Posted on | March 6, 2017 | 1 Comment
When I started out as a lecturer, one aspect of modern academic life disconcerted me. As I fumbled through my sophomore powerpoint presentations, I noticed that most students’ faces were illuminated by their laptop and tablet screens. I soon learned the difference between the attentive frowns of those that were making lecture notes and the fixed half smiles of those checking their social media feeds.
My stepdad, a man with considerable teaching hours behind him, overcomes this issue by using a clicker to change slides while standing at the back of the room. That way he can see what’s on every student’s display.
I didn’t adopt that strategy, but I found a video that helped in making students more aware of their present environment and how digital media can dampen that awareness.
In this excerpt from the Ah! Sunflower documentary, Allen Ginsberg sits in a London garden and delivers a short address to the viewer. In the same way that Pauline Pearce’s rebuke of Hackney looters gained a new significance when it became a viral video – Ginsberg’s speech gained a new level of relevance in the digital epoch that took place after his death.
Ginsberg begins by describing his immediate physical state and then reminds the viewer to become aware of theirs (-transcript from The Allen Ginsberg Project):
If you will keep your mind on the image that is in front of you, which is my face in the camera or in your tv tube or screen (tv tube) and realize (now) that I’m looking from the other side directly into a little black hole imagining that you are there,
In the 21st Century, the viewer isn’t watching this on a cathode tube television. There is more chance that the viewer is watching Ginsberg on a small glass rectangle, or possibly an interactive smartboard in a sterile academic setting.
Ginsberg muses on the nature of this act of communication.
and also imagining what would be possible to say that would actually communicate, through all the electricity and all the glass and all the dots on the electric screen,
Ginsberg speaks with a low, animated tone from his serene garden setting. He points to himself and then to the camera to differentiate between his me and the me of the viewer. He then makes a number of frenetic gestures to imply the physicality of the media that convey the message. He has already signified the screen or “TV tube” with the hand gesture we often use to signify closed gates or doors. He invokes electricity and glass with the same gesture of opening his hands and quickly bringing them together, signifying a kind of compression. The dots on the electric screen are signified by a series of prodding finger gestures – as if he is making those dots himself.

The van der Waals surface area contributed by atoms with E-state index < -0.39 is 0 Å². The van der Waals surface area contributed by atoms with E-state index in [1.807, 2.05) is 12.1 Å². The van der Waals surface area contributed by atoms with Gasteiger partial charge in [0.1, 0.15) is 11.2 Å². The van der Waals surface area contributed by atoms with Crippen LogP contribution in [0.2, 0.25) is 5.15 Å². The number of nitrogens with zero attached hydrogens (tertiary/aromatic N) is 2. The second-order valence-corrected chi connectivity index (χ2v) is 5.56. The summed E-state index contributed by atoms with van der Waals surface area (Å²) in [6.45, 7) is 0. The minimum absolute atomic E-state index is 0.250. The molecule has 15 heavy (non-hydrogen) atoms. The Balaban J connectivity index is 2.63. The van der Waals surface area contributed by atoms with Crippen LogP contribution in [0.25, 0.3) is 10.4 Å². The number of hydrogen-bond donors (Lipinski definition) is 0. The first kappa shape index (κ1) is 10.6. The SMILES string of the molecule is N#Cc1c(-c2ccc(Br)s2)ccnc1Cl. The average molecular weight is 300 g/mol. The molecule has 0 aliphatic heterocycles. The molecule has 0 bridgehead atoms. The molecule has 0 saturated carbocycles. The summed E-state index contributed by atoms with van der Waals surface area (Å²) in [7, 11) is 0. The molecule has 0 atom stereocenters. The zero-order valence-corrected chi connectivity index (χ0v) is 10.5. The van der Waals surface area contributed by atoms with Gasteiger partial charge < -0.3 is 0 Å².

so that you are not deceived by the image seen but that we are all both on the same beam, which is, you’re sitting in your room, surrounded by your body, looking at a screen, and I’m sitting in my garden, with my body, with noise of cars outside, so that we’re, at least, conscious of where we are, and don’t get hypnotized into.some false universe of just pure imagery,
Ginsberg once again uses gestures to great effect, drawing a curved line with his finger around his own face when speaking of the “image seen”. Pointing gestures continue to differentiate between “me” and “you”. Hocus pocus gestures signify “hypnotised”. He waves his hands up and down to signify the “false universe of pure imagery”. The basic message of all these words and gestures is: I am here picturing you. You are there watching my image. We must not become distracted or entranced by all the processes that come in between.
Here, with this deceiving image and false universe of pure imagery, Ginsberg is speaking from a quaint familiarity with television and cinema. He surely couldn’t be aware of a universe of pure imagery that incorporates Virtual Reality, Clash of Clans and Snapchat. He surely couldn’t be cognisant of a deceiving image that can call out, or buzz in your pocket, when it demands your attention. He states again that only an awareness of our mutual environments in conveying or receiving the image can save us from this grand deception:
you’re taking the film in front of you as an image, with a grain of salt, as an image rather than a final reality, and so you don’t get deceived by either my projections or the projections of the newscaster who will follow
Doesn’t this perfectly describe the digital world and the willing deception that it enables? It hinges on mutual acceptance of a phantasmagorical realm, an imaginative world that unites the content provider and the content consumer. Both are complicit in the denial of the real world.
There is something startling in that, when confronting my immediate now while Ginsberg confronts his – we are both living in the present despite our experiences of the present being a half century apart.
On another note, this video has helped me to deal with my own particular issues about being filmed. I’ve always been comfortable around audiences, even audiences that don’t like me, but I’ve never been comfortable with cameras. There was something disconcerting about that “little black hole” that was the camera lens. Now I can simply remind myself that I am not performing to a machine, I am speaking to the person of the other side, in their own world and their own body.
This is the latest in an ongoing series of posts that work towards a criticism of the Spoken Word. I will be looking at all forms of Spoken Word — not just poetry readings and spoken word/poetry performances but stand up comedy, confessional monologues, academic lectures, speeches, wrestling promos and any other act of public speech that rings my bell. All posts will appear under the Toward a Criticism of the Spoken Word category. Click to see if new posts have been added and for any you may have missed.